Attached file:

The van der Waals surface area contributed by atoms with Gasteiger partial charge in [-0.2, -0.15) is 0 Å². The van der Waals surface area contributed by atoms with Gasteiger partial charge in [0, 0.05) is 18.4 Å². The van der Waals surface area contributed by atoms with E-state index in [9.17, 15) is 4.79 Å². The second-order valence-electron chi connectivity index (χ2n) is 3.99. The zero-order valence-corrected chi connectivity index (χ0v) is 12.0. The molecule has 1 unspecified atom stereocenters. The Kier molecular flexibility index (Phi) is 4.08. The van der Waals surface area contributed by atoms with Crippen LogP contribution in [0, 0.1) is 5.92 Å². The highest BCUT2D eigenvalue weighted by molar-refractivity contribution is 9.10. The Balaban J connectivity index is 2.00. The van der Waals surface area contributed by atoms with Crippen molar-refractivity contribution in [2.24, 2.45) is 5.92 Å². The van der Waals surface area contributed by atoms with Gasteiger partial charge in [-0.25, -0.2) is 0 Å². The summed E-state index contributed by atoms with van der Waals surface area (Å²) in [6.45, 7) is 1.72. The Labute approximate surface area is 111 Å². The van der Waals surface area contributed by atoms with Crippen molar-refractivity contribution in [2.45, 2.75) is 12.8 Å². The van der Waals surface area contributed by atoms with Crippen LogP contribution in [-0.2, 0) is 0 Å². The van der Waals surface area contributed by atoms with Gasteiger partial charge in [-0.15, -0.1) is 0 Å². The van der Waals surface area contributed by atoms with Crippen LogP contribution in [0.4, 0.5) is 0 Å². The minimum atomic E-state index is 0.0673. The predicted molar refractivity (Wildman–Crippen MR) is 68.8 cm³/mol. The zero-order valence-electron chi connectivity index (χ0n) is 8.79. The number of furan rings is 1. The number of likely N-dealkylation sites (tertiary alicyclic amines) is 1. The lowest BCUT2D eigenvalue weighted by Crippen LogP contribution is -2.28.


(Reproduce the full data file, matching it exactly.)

The van der Waals surface area contributed by atoms with Gasteiger partial charge in [-0.2, -0.15) is 0 Å². The van der Waals surface area contributed by atoms with Gasteiger partial charge in [0, 0.05) is 18.4 Å². The van der Waals surface area contributed by atoms with E-state index in [9.17, 15) is 4.79 Å². The second-order valence-electron chi connectivity index (χ2n) is 3.99. The zero-order valence-corrected chi connectivity index (χ0v) is 12.0. The molecule has 1 unspecified atom stereocenters. The Kier molecular flexibility index (Phi) is 4.08. The van der Waals surface area contributed by atoms with Crippen LogP contribution in [0, 0.1) is 5.92 Å². The highest BCUT2D eigenvalue weighted by molar-refractivity contribution is 9.10. The Balaban J connectivity index is 2.00. The van der Waals surface area contributed by atoms with Crippen molar-refractivity contribution in [2.24, 2.45) is 5.92 Å². The van der Waals surface area contributed by atoms with Gasteiger partial charge in [-0.25, -0.2) is 0 Å². The summed E-state index contributed by atoms with van der Waals surface area (Å²) in [6.45, 7) is 1.72. The Labute approximate surface area is 111 Å². The van der Waals surface area contributed by atoms with Crippen molar-refractivity contribution in [2.45, 2.75) is 12.8 Å². The van der Waals surface area contributed by atoms with Crippen LogP contribution in [-0.2, 0) is 0 Å². The van der Waals surface area contributed by atoms with Gasteiger partial charge in [-0.15, -0.1) is 0 Å². The van der Waals surface area contributed by atoms with Crippen LogP contribution in [0.4, 0.5) is 0 Å². The minimum atomic E-state index is 0.0673. The predicted molar refractivity (Wildman–Crippen MR) is 68.8 cm³/mol. The zero-order valence-electron chi connectivity index (χ0n) is 8.79. The number of furan rings is 1. The number of likely N-dealkylation sites (tertiary alicyclic amines) is 1. The lowest BCUT2D eigenvalue weighted by Crippen LogP contribution is -2.28.